Histologic analysis revealed new bone formation through the entire length of the specimens without signs of inflammation. The newly formed bone was well structured with intense osteoblastic activity and it consisted of 100% living trabecular bone. The connective tissue was free of inflammation and well vascularized in all the examined sections. The overall mean percentage of newly formed bone was 49.3% [+ or -] 4.7% and was composed mostly by lamellar bone (33.2% [+ or -] 3.6%) (Figure 4). In the crestal region the mineralized fraction amounted to 47.1% [+ or -] 3.9%, and in the most apical part of the specimens it was 51.0% [+ or -] 6.2%.

3. Discussion

This case report describes a novel treatment approach in the immediate alveolar reconstruction of severely resorbed extraction sites due to periodontal disease. In the literature several data are available on the use of the guided bone regeneration (GBR) procedures to reconstruct alveolar ridge defects prior to or in conjunction with osseointegrated implants placement [5]. However, GBR techniques, in presence of severe atrophy, are complex and technically demanding. The most important factor limiting the amount of new bone formation is the early membrane exposure and infection.

In this case report, two maxillary incisors were atraumatically extracted, and the sockets were filled with a collagen sponge and covered with a nonresorbable d-PTFE membrane. Primary closure was not attained and any rigid scaffold material was not used. At 12 months the radiographic bone volume was enough to insert two implants in conjunction with a minor horizontal bone augmentation procedure. Histologically, the mean percentage of newly formed bone was 49.3% [+ or -] 4.7%. These findings are encouraging when considering the unfavorable anatomy of the alveolar socket on tooth number 8 which displayed complete loss of the buccal bone wall and a 9 mm vertical bone deficiency on its palatal aspect. It is reasonable to assume that such residual alveolar crest would undergo more contraction compared with a 4-wall extraction socket defect when is left to heal spontaneously. Tooth extraction without the use of grafting materials leads to percentage of horizontal dimensional changes of 29-63% after 6-7 months. Such bone remodeling is further complicated if the buccal bone wall is lost as a result of inflammatory processes or the extraction itself. Lee et al. observed a mean decrease of about 60% in the horizontal dimensions in buccal-bone-deficient alveolar sockets during the first 8 weeks of healing [6].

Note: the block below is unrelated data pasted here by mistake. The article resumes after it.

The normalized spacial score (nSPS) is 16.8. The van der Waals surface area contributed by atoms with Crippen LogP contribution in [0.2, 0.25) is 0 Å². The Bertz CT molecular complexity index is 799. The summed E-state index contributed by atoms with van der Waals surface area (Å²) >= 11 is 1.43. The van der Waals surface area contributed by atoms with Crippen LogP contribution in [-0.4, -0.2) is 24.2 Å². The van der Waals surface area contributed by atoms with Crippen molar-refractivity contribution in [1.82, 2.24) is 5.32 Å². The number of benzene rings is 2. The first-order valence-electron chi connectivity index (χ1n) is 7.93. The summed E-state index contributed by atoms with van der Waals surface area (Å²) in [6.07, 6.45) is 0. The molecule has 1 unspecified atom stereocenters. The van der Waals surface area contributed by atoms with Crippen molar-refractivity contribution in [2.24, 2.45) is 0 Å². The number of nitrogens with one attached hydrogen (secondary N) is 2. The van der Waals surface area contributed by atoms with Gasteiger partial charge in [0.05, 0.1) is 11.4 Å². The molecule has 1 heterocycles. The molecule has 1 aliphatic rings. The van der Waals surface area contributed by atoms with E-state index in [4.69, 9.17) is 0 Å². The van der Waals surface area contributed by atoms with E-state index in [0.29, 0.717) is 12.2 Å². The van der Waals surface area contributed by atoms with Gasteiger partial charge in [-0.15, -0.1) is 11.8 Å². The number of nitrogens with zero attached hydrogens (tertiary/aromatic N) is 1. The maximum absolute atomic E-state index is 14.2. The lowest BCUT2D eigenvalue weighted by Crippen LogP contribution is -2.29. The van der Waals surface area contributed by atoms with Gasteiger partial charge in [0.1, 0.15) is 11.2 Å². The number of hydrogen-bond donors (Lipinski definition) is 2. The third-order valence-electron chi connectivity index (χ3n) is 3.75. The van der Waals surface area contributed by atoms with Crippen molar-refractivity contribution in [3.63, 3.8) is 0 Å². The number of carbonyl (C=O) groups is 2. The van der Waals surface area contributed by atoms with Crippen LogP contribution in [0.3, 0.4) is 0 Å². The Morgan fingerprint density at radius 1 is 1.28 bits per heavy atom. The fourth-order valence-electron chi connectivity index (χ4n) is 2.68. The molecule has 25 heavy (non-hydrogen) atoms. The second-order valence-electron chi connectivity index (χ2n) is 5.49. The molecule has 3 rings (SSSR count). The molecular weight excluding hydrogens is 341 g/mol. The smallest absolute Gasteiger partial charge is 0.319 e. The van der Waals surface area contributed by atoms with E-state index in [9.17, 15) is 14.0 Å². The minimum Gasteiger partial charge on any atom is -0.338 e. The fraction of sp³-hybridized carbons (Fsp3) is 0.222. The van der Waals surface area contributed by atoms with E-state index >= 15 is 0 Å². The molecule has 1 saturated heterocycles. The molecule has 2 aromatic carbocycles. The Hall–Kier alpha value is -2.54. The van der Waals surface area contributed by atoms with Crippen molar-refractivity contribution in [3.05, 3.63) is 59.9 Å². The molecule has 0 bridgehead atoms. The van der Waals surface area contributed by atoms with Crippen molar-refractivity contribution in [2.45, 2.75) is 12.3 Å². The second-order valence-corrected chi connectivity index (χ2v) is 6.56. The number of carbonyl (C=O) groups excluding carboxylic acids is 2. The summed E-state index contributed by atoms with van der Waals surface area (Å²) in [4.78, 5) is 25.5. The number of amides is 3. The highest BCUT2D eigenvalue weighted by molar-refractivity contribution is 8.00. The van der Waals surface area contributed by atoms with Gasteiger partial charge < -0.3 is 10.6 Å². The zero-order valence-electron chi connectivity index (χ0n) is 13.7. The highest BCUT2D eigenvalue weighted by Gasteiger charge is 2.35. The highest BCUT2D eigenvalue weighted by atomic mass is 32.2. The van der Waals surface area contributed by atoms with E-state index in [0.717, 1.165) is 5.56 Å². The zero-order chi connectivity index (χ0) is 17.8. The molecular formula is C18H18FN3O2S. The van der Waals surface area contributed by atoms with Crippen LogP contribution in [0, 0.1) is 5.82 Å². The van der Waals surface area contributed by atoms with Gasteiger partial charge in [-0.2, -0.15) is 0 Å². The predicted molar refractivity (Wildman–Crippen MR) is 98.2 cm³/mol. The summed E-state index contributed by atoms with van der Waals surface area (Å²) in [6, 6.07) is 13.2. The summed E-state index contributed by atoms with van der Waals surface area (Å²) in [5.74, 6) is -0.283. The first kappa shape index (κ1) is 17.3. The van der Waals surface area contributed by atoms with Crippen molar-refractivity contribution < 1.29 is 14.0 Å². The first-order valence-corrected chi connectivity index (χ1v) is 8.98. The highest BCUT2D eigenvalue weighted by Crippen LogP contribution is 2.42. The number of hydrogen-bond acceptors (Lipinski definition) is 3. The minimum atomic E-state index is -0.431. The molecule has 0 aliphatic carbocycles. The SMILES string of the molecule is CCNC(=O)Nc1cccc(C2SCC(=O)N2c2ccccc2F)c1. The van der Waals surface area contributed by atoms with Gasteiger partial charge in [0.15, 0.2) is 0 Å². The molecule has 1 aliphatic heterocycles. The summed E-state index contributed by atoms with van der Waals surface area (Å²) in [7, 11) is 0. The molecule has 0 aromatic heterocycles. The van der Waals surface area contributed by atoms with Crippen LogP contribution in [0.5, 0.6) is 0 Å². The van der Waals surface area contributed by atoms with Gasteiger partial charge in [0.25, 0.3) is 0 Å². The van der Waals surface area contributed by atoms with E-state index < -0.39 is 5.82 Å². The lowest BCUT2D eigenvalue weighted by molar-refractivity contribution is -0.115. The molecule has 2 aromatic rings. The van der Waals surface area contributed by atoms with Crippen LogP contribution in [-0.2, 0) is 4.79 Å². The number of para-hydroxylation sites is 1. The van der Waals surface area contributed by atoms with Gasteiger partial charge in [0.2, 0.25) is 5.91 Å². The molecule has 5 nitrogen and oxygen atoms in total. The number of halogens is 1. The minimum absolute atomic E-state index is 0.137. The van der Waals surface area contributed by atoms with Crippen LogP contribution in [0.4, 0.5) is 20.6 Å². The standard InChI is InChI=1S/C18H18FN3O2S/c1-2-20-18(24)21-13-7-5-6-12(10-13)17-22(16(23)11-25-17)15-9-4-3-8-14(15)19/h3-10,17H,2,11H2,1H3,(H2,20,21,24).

The present results may be explained by the combined use of d-PTFE membrane and type I collagen materials. The optimal antimicrobial effects and durability of d-PTFE membrane protect the clot from both mechanical and chemical stress. Due to its submicron porosity (<0.3 [micro]m) preventing or minimizing bacterial penetration, the d-PTFE membrane may provide a reasonably microbe-free environment to the underlying collagen material, thereby facilitating its cell adhesive properties [7]. In the present report an equine type I collagen sponge was used as filling material to promote and stabilize clot formation in the early stages of healing and to avoid any interference in the later bone regeneration stages due to the inflammatory response when the filling material starts to degrade. Type I collagen has shown proangiogenic qualities and acceleration of ingrowth, proliferation, and maturation of endothelial cells that encourage physiological bone regeneration [8].